DOJ says Boeing did not sue after 737 Max crash because of breach of contract

WASHINGTON (AP) — The Justice Department has determined Boeing violated a settlement that allowed the company to avoid criminal prosecution after two deadly crashes involving its 737 Max planes, prosecutors told a federal judge Tuesday.

The judiciary must now weigh whether to file charges against the planemaker. Prosecutors will tell the court after July 7 how they plan to proceed, the Justice Department said.

Boeing failed to make changes to prevent violations of federal anti-fraud laws — a condition of the 2021 settlement, Glenn Lyons, chief of the Justice Department’s criminal division’s fraud division, said in a letter.

The Justice Department said Boeing could be prosecuted for “any federal criminal violation known to the United States,” including a fraud charge the company had sought to avoid a $2.5 billion settlement.

However, it is unclear whether the government will prosecute the manufacturing company.

“It is up to the government to decide how to proceed in this matter,” the Justice Department filed in court.

Inquiries about 2018 And 2019 It pointed to a flight control system that Boeing added to the Max without telling pilots or airlines. Boeing underestimated the importance of the system and then did not replace it after the second crash.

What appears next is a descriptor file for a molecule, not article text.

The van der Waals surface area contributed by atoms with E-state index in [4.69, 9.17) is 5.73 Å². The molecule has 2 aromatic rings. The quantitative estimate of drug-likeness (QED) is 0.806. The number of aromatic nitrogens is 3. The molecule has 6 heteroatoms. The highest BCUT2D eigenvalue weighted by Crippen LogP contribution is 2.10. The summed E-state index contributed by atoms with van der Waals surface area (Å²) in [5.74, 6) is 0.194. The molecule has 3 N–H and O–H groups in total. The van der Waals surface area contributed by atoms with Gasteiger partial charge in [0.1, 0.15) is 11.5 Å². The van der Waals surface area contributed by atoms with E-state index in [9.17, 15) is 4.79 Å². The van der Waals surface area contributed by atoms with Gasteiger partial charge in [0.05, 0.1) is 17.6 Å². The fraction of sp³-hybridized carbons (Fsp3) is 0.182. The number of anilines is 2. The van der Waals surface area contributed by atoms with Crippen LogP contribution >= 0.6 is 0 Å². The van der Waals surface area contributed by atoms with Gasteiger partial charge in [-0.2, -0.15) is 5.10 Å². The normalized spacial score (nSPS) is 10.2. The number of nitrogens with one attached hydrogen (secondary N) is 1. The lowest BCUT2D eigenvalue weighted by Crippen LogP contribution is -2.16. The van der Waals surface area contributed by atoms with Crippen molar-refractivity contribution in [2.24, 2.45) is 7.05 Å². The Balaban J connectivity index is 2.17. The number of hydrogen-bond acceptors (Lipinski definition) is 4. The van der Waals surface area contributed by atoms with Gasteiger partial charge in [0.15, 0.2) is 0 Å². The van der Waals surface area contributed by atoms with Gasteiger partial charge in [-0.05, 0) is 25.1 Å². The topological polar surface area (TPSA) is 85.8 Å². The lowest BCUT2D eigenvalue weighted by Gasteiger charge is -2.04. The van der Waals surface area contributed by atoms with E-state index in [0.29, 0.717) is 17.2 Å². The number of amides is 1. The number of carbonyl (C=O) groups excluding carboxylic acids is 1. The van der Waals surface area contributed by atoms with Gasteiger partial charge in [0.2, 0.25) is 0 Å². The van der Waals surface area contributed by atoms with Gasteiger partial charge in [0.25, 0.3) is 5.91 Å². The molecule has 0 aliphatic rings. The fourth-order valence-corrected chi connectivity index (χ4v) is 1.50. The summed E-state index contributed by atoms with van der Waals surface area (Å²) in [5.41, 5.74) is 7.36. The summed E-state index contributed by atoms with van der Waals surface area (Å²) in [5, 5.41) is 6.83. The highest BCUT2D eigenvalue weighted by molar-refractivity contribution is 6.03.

The Department of Justice did Boeing and investigated Settled the case in January 2021. After secret negotiations, the government agreed not to prosecute Boeing on charges of defrauding the United States by deceiving regulators who had approved the flight.

In exchange, the company paid $2.5 billion – $243.6 million in fines, $500 million in victim compensation funds, and nearly $1.8 billion to the airlines whose Max jets were grounded.

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Boeing faced civil lawsuits, Congressional hearings and major damage to its business from accidents in Indonesia and Ethiopia.

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